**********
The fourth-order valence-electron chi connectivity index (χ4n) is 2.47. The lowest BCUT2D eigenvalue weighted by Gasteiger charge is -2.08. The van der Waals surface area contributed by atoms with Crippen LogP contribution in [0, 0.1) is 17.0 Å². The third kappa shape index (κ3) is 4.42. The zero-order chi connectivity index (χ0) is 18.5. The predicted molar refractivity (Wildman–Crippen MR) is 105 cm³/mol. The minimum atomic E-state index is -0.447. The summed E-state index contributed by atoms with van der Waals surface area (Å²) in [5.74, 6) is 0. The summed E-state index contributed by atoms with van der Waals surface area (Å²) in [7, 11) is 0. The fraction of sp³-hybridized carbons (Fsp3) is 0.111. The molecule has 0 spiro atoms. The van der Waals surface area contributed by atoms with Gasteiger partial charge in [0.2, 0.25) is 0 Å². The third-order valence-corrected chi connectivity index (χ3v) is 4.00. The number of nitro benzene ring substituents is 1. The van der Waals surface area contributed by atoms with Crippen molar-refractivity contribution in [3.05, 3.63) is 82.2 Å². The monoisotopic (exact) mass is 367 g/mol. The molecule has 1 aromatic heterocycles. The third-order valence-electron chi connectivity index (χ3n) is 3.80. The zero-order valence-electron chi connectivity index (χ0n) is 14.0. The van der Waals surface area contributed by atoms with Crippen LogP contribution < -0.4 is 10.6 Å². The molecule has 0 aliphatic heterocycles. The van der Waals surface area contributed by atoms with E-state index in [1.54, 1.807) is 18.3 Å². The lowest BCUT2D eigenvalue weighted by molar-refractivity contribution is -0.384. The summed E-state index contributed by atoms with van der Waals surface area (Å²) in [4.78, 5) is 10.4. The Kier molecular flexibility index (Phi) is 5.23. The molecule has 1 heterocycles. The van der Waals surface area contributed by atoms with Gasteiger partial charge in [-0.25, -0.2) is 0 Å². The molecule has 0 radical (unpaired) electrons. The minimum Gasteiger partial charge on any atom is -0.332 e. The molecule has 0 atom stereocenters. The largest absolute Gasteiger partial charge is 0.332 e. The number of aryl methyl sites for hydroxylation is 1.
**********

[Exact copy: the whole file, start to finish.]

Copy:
The fourth-order valence-electron chi connectivity index (χ4n) is 2.47. The lowest BCUT2D eigenvalue weighted by Gasteiger charge is -2.08. The van der Waals surface area contributed by atoms with Crippen LogP contribution in [0, 0.1) is 17.0 Å². The third kappa shape index (κ3) is 4.42. The zero-order chi connectivity index (χ0) is 18.5. The predicted molar refractivity (Wildman–Crippen MR) is 105 cm³/mol. The minimum atomic E-state index is -0.447. The summed E-state index contributed by atoms with van der Waals surface area (Å²) in [5.74, 6) is 0. The summed E-state index contributed by atoms with van der Waals surface area (Å²) in [7, 11) is 0. The fraction of sp³-hybridized carbons (Fsp3) is 0.111. The molecule has 0 spiro atoms. The van der Waals surface area contributed by atoms with Gasteiger partial charge in [0.2, 0.25) is 0 Å². The third-order valence-corrected chi connectivity index (χ3v) is 4.00. The number of nitro benzene ring substituents is 1. The van der Waals surface area contributed by atoms with Crippen molar-refractivity contribution in [3.05, 3.63) is 82.2 Å². The monoisotopic (exact) mass is 367 g/mol. The molecule has 1 aromatic heterocycles. The third-order valence-electron chi connectivity index (χ3n) is 3.80. The zero-order valence-electron chi connectivity index (χ0n) is 14.0. The van der Waals surface area contributed by atoms with Crippen LogP contribution < -0.4 is 10.6 Å². The molecule has 0 aliphatic heterocycles. The van der Waals surface area contributed by atoms with E-state index in [1.54, 1.807) is 18.3 Å². The lowest BCUT2D eigenvalue weighted by molar-refractivity contribution is -0.384. The summed E-state index contributed by atoms with van der Waals surface area (Å²) in [4.78, 5) is 10.4. The Kier molecular flexibility index (Phi) is 5.23. The molecule has 1 heterocycles. The van der Waals surface area contributed by atoms with Gasteiger partial charge in [-0.25, -0.2) is 0 Å². The molecule has 0 radical (unpaired) electrons. The minimum Gasteiger partial charge on any atom is -0.332 e. The molecule has 0 atom stereocenters. The largest absolute Gasteiger partial charge is 0.332 e. The number of aryl methyl sites for hydroxylation is 1.